Mount Kyaiktiyo: Defying gravity
We finally arrived in Myanmar on Dec.27. Munich – Warsaw – Doha – Yangon. Each destination it was warmer than the one before. We arrived very early morning in Yangon and immigration was really fast since we were in row seven on the plane. Our luggage made it too! Our driver Ye picked us up at 4:30 am and off we went exploring our next country.
We decided to skip Yangon at first and head straight for the South, probably the most remote part of our journey. Most itineraries don’t venture beyond the central parts of Myanmar, so the south we were hoping is really unspoiled. First destination was Mount Kyaiktiyo, also called the Golden Rock.
This is a kind of Mecca for Burmese people, everyone strives to have worshipped at least once in their life time at mount Kyaiktiyo. To make the ascent easy for pilgrims, there are trucks that carry everyone, Pilgrim, tourist, local on top of the mountain. All other vehicles must stay behind at the base village.
Ye in his very basic English tried to explain how the whole thing worked. Hop on any truck, pay 2.000 Kyat each on board and meet me down here in half a day , here you have my phone number. What he did not say is that they pack every truck to the gills. Six to a back bench as close as possible and two rows in the truck house. The truck does not leave unless it carries at least 50 people. The conductors hang on outside and off we went on a crazy 45 minute ride, that more resembles a roller coaster ride than and truck ride we had ever taken. For some it has the same effect as a roller coaster…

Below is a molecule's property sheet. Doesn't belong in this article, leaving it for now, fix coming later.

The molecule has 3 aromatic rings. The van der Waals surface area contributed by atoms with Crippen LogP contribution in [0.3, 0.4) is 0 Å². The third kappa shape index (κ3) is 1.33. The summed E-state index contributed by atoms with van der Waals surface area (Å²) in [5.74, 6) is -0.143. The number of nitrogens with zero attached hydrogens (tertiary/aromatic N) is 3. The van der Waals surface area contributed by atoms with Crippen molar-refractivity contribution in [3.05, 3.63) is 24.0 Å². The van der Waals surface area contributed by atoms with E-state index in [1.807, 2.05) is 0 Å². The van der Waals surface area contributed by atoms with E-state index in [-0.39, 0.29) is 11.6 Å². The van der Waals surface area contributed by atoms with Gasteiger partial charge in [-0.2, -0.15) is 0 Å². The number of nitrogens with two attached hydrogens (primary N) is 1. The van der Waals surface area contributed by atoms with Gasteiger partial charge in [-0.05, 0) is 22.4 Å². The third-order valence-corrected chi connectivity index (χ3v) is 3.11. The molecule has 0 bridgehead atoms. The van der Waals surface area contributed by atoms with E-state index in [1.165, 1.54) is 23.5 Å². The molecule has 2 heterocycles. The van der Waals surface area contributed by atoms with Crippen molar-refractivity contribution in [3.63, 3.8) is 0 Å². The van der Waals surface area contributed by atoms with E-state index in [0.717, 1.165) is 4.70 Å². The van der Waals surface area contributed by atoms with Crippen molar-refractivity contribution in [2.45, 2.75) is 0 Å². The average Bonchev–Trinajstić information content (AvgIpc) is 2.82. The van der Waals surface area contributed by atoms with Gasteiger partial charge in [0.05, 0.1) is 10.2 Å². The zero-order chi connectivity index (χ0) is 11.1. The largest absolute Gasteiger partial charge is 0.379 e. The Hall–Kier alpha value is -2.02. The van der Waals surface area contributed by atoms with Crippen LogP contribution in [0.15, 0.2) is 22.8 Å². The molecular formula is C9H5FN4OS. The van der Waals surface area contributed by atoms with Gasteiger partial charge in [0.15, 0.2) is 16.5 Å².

Up on top, we tumbled out of the truck walked thru a bustling shopping mile and made the final 200 meters by foot, barefoot of course! Rather than some remote mountain top, hard to get to, this was like a Marienplatz up on top of a mountain. We stuck out like some strange creatures making our way through the sea of small, black haired people. Chris was at least a head taller than anybody else and Esther was the only blonde one of the whole mountain. No tourists – just us and many, many Burmese. It was then that we should get a first look at these very friendly, smiling people. A nodded ‘Mingalaba’ ( ‘hello’) gets everybody smiling and giggling no matter the age.
The golden rock, really looks like it’s defying gravity and you expect it to fall down any moment. Tradition has it, that three hair of Buddha deposited atop of the stone hold it in position. Despite the warm drizzle, clans of families were camping out on top of the mountain with blankets, food and their whole families. We learned that it is festival time and many Burmese are on vacation too.
Once down another crazy truck ride, we found Ye and continued on our journey to Hpa An. Next stops were two caves Byin Nyi and Kawgun. Esther met her favorite companions again (did we ever mention she really dislikes monkeys ?!?) The caves are amazingly big and it seems that the Burmese try to cram as many Buddha statues in as possible. One cave had way more than 1.000 Buddha images in all shapes and sizes. All of them had a panoramic view of the surrounding land. It was very peaceful and quiet, once the blaring megaphones of the monks stopped asking for donations (which was never long…)
Each cave is also a monastery and you can see monks of all ages milling about alone or in groups. Monks are very respected here in Myanmar. But even the littlest ones are captivated by the smartphone craze. Buddha or not. A smartphone is a must for everyone here. Cell phone coverage is guaranteed, even on remote mountain tops…
After the caves, and a beautiful sunset, we were so tired that we were glad to arrive in Hpa An and retire for the night after a quick dinner, especially since it’ll be an early day again the next morning.